The Politicsof Skittles& T-Shirts; after World War II, the Works of Some European and American Playwrights Became Known as the "Theater of the Absurd." These Plays Avoided Traditional Structure and Often Mixed Silly Comedy with Jarring Tragedy. [Derived Headline]

By Mistick, Joseph Sabino | Tribune-Review/Pittsburgh Tribune-Review, September 24, 2016 | Go to article overview

The Politicsof Skittles& T-Shirts; after World War II, the Works of Some European and American Playwrights Became Known as the "Theater of the Absurd." These Plays Avoided Traditional Structure and Often Mixed Silly Comedy with Jarring Tragedy. [Derived Headline]


Mistick, Joseph Sabino, Tribune-Review/Pittsburgh Tribune-Review


After World War II, the works of some European and American playwrights became known as the "Theater of the Absurd." These plays avoided traditional structure and often mixed silly comedy with jarring tragedy.

And they always emphasized the anxiety and hopelessness of humankind's endless search for meaning in a world that makes no sense.

That sounds like the race for president. It seems forever ago that Donald Trump was waving his little hands in the air and talking about his manhood on national television. It was a breathtakingly absurd turn in presidential politics, but it set the bar low for a campaign that is more vaudeville than civic exercise.

Hillary Clinton recently said that the racists, sexists, homophobes and xenophobes who are supporting Donald Trump belong in a "basket of deplorables." Some Trump supporters immediately donned T-shirts emblazoned with their new slogan, "I am a Deplorable."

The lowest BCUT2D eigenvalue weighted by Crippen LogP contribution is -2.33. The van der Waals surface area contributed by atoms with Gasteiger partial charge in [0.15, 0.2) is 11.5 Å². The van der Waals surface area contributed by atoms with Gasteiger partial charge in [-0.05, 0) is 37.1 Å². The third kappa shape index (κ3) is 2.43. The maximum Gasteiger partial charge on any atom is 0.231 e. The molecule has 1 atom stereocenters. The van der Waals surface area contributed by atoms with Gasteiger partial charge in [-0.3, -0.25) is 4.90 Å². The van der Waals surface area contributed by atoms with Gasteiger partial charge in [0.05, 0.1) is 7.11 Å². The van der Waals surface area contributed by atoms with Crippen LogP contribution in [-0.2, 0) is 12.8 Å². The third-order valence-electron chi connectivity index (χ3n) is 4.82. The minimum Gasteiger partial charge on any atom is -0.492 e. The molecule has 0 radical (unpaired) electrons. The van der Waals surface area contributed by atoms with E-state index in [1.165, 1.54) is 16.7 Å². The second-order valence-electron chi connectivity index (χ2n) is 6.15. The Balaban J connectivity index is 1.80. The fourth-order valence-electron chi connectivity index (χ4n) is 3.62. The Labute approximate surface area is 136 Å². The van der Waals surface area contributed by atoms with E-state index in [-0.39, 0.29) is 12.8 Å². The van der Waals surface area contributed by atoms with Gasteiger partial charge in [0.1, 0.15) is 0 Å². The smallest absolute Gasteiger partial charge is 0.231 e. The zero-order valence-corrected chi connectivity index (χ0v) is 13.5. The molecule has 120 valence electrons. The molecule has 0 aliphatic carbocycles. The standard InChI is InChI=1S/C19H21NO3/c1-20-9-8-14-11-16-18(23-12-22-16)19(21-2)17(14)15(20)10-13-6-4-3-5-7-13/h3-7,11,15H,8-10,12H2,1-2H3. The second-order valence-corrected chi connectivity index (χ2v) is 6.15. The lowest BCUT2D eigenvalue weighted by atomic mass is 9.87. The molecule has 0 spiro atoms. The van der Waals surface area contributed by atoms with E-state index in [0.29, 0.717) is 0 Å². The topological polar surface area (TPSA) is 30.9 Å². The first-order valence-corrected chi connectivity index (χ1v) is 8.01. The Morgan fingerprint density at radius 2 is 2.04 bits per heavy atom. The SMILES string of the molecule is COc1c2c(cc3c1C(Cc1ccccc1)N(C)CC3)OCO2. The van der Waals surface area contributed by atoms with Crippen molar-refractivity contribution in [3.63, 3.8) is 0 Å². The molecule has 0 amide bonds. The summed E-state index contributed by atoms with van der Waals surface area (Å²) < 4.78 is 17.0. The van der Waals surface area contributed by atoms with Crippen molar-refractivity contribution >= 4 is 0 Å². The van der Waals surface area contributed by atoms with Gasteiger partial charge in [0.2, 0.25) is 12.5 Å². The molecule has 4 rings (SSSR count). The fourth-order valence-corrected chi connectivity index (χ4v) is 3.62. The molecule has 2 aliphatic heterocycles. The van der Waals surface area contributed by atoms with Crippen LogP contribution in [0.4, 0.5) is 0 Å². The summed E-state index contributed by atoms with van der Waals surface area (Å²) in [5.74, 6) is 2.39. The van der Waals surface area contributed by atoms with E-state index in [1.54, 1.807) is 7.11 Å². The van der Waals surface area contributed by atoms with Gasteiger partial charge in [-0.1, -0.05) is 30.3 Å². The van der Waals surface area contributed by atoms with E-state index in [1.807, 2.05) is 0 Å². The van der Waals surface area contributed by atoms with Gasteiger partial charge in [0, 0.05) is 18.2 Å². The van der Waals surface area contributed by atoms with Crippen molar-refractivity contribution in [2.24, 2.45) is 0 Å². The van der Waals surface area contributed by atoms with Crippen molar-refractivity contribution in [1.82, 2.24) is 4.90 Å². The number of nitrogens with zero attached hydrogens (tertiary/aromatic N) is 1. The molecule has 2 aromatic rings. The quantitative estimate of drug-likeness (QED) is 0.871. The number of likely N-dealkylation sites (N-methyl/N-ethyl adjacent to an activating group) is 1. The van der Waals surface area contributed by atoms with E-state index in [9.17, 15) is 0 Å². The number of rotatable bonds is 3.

And there is no way of knowing if they had not been listening carefully or if they were audaciously confessing.

Last week, Donald Trump Jr., the basso buffo of the operatic comedy that is his father's campaign, described Syrian refugees as a "bowl of Skittles." He said that no one would take a handful of Skittles from the bowl if that person knew that two or three were poisonous. And he used that illustration to argue that all Syrian refugees should be banned from America.

The quickest response was from the insightful people who make Skittles. "Skittles are candy. Refugees are people. We don't feel it's an appropriate analogy. …

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The Politicsof Skittles& T-Shirts; after World War II, the Works of Some European and American Playwrights Became Known as the "Theater of the Absurd." These Plays Avoided Traditional Structure and Often Mixed Silly Comedy with Jarring Tragedy. [Derived Headline]
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